Cornell Students Leave Behind Instruments, Smiles
It was a delightfully kept secret and the making of musical dreams come true. At each of three specially chosen schools, it came as a total surprise when students from the Cornell University Wind Ensemble (CU Winds) presented as gifts to Costa Rican students the instruments they had been practicing with all day long.
The Ithaca, New York, university students last month donated one hundred woodwind instruments to replace the aging instruments, some at least 50 years old, with which the Tico schools had been struggling. All were immaculately refurbished and contained in special carrying cases – flutes, French horns, a violin, oboes, clarinets, trombones, saxophones and more.
CU Winds initiated its cultural exchange program with Costa Rica two years ago under the tutelage of music director Cynthia Johnston Turner. Twenty-six students made the trip in 2006 to the remote Matapalo music school near Tamarindo, in the northwestern province of Guanacaste, leaving behind 48 instruments. This year, the program’s popularity increased to 49 students who collected some 100 instruments so that they could add two more schools to their 10-day itinerary: the music conservatory of the National University (UNA) in San Isidro de El General, in the Southern Zone, and the music program of the high school in San Pedro de Poás, northwest of San José. The daylong seminars culminated in public concerts in each of the three communities, with the Tico students performing a special work of their choosing along with their CU Winds mentors.
Tears couldn’t be held back as the instruments were presented. One CU Winds student remarked, “We take so many things for granted in the United States and a French horn might not be received so gratefully, but here it was times two.”
The level of musical ability varied greatly among the schools, with San Isidro’s music conservatory being the most advanced. The CU Winds students formed an appreciation of the different levels and approaches to teaching music. With a lot of smiles and hand signing, they enjoyed the experience of instant immersion in Costa Rican culture, provided by homestays in San Isidro.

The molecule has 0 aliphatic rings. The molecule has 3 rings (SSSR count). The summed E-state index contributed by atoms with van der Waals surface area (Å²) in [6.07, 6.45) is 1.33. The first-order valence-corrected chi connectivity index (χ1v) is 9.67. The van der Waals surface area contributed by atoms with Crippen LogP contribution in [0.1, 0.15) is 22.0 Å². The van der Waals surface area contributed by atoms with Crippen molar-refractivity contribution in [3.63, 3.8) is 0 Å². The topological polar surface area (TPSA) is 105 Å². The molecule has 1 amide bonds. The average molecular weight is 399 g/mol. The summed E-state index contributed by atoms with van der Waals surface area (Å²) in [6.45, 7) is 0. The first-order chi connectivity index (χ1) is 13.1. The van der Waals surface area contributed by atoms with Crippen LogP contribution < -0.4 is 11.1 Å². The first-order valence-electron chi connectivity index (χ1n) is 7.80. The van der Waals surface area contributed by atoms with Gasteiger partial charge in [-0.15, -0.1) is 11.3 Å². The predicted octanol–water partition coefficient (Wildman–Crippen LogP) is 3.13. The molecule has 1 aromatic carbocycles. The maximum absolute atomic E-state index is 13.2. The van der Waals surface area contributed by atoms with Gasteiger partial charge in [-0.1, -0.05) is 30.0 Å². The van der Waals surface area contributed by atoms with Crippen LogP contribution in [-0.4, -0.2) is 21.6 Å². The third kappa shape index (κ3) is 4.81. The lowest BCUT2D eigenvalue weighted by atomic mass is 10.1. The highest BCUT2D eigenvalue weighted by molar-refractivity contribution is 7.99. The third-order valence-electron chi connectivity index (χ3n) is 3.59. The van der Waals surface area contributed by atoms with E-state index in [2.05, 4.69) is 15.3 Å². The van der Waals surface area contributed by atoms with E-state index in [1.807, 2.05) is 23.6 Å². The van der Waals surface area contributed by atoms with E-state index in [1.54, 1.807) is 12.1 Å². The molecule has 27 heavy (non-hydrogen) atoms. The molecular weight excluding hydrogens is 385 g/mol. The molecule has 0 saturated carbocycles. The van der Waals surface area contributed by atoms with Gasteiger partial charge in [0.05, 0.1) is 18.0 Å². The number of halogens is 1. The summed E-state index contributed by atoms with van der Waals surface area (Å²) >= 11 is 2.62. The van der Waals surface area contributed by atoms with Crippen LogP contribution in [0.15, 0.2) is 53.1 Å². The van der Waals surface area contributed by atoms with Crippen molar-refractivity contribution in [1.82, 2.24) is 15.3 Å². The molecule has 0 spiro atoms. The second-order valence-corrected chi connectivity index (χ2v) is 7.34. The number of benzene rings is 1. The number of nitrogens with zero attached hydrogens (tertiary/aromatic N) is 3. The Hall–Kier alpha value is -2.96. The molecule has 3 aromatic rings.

This year’s tour included a concert in the lobby of Correos de Costa Rica in downtown San José, a performance for the students at Country Day School in the western suburb of Escazú, and a concert for the elderly residents of Hogar Carlos María Ulloa in the northeastern suburb of Guadalupe. At the Santa Cruz Cultural Festival in Guanacaste, they performed a concert in the park and joined the Matapalo marching band in a festival parade through the streets.
Professor Turner, who is from Canada, is related to Lyn Statten, chair of the Outreach Committee of the Canadian Club of Costa Rica. Statten was instrumental in the planning and logistics of each trip. A CU Winds benefit concert at the Eugene O’Neill Theater in the Costa Rican-North American Cultural Center, in the eastern San José neighborhood of Barrio Dent, received critical acclaim and raised funds for the Canadian Club’s outreach program to repair schools and fund scholarships for children in poorer areas of the country. Last year, the outreach program donated $42,000, initiating 17 projects to repair wiring, windows and ceilings, erect security fences and playgrounds, and provide equipment and desks to schools around the country.
The CU Winds itinerary also included a Cornell alumni reception and dinner, as well as a visit to a coffee farm in Santa Bárbara de Heredia, north of San José, operated by Rosamond and Nathaniel Grew,members of a large Cornell family, who were responsible for the inclusion of San Isidro de El General in the CU Winds tour. Roslyn Beswick, through the Women’s Club of Costa Rica Scholarship Program, introduced the San Pedro de Poás school to this year’s tour, while Star Cunningham, Guanacaste developer and longtime sponsor of the Matapalo community, started it all in 2006. Manuel Arce of the cultural center coordinated the San José concerts, tickets and publicity.
Canadian Ambassador to Costa Rica Neil Reeder, in a reception hosted for CU Winds, described the tour as a welcome synergism of “trilateral cultural exchange.”
CU Winds students flock to the Ivy League university from all parts of the United States. Amazingly, only two of the CU Winds ensemble are music majors. Most major in programs from the classics to the sciences, their devotion to music and hours of rehearsal all extraneous to intense undergraduate studies.
Turner’s cultural and language exchange program with Costa Rica requires her students to learn some Spanish to deepen their experience and increase the opportunity to develop longer-lasting friendships with the students they meet here. The performing tour is intended as an intense, transformative experience, challenging students to commit many months of work toward the program’s goals.
“Music functions as the critical tool to unify the groups across cultures,” she said.
Joan Dewar has been a member of the Canadian Club of Costa Rica since she moved here three years ago, and was recently elected to the group’s board of directors.
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